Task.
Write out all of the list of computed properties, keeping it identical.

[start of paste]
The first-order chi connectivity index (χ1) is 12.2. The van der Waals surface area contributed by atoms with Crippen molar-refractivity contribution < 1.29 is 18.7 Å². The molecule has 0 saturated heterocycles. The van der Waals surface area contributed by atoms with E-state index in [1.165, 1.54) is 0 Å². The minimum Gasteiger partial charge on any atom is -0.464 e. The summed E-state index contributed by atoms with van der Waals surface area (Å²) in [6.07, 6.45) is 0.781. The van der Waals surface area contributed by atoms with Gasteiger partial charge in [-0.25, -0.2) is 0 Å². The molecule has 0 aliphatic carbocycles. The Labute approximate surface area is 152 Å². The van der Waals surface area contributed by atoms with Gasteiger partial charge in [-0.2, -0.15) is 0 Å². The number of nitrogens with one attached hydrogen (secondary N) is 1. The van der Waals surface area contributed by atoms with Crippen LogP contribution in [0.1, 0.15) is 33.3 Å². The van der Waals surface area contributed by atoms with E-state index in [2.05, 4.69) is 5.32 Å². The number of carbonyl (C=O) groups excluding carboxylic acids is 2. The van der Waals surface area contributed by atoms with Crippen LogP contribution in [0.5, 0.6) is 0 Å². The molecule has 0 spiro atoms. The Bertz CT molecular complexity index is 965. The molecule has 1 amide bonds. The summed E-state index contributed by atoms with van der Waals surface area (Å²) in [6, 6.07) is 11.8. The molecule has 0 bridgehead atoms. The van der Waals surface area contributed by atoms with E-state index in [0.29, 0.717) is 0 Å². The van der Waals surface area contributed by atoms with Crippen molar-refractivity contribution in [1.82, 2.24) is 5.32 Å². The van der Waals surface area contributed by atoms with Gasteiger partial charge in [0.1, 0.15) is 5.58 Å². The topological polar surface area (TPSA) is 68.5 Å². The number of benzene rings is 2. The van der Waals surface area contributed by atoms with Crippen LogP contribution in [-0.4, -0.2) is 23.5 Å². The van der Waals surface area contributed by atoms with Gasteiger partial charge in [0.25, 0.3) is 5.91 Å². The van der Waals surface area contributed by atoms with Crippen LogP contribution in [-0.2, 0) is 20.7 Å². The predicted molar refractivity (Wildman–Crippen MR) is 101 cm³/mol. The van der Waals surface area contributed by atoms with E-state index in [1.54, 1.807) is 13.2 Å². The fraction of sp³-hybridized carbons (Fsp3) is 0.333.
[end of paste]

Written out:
The first-order chi connectivity index (χ1) is 12.2. The van der Waals surface area contributed by atoms with Crippen molar-refractivity contribution < 1.29 is 18.7 Å². The molecule has 0 saturated heterocycles. The van der Waals surface area contributed by atoms with E-state index in [1.165, 1.54) is 0 Å². The minimum Gasteiger partial charge on any atom is -0.464 e. The summed E-state index contributed by atoms with van der Waals surface area (Å²) in [6.07, 6.45) is 0.781. The van der Waals surface area contributed by atoms with Gasteiger partial charge in [-0.25, -0.2) is 0 Å². The molecule has 0 aliphatic carbocycles. The Labute approximate surface area is 152 Å². The van der Waals surface area contributed by atoms with Gasteiger partial charge in [-0.2, -0.15) is 0 Å². The number of nitrogens with one attached hydrogen (secondary N) is 1. The van der Waals surface area contributed by atoms with Crippen LogP contribution in [0.1, 0.15) is 33.3 Å². The van der Waals surface area contributed by atoms with E-state index in [2.05, 4.69) is 5.32 Å². The number of carbonyl (C=O) groups excluding carboxylic acids is 2. The van der Waals surface area contributed by atoms with Crippen LogP contribution in [0.5, 0.6) is 0 Å². The molecule has 0 spiro atoms. The Bertz CT molecular complexity index is 965. The molecule has 1 amide bonds. The summed E-state index contributed by atoms with van der Waals surface area (Å²) in [6, 6.07) is 11.8. The molecule has 0 bridgehead atoms. The van der Waals surface area contributed by atoms with E-state index in [0.29, 0.717) is 0 Å². The van der Waals surface area contributed by atoms with Crippen molar-refractivity contribution in [1.82, 2.24) is 5.32 Å². The van der Waals surface area contributed by atoms with Gasteiger partial charge in [0.1, 0.15) is 5.58 Å². The topological polar surface area (TPSA) is 68.5 Å². The number of benzene rings is 2. The van der Waals surface area contributed by atoms with Crippen LogP contribution in [-0.4, -0.2) is 23.5 Å². The van der Waals surface area contributed by atoms with Gasteiger partial charge in [0.25, 0.3) is 5.91 Å². The van der Waals surface area contributed by atoms with Crippen LogP contribution in [-0.2, 0) is 20.7 Å². The predicted molar refractivity (Wildman–Crippen MR) is 101 cm³/mol. The van der Waals surface area contributed by atoms with E-state index in [1.54, 1.807) is 13.2 Å². The fraction of sp³-hybridized carbons (Fsp3) is 0.333.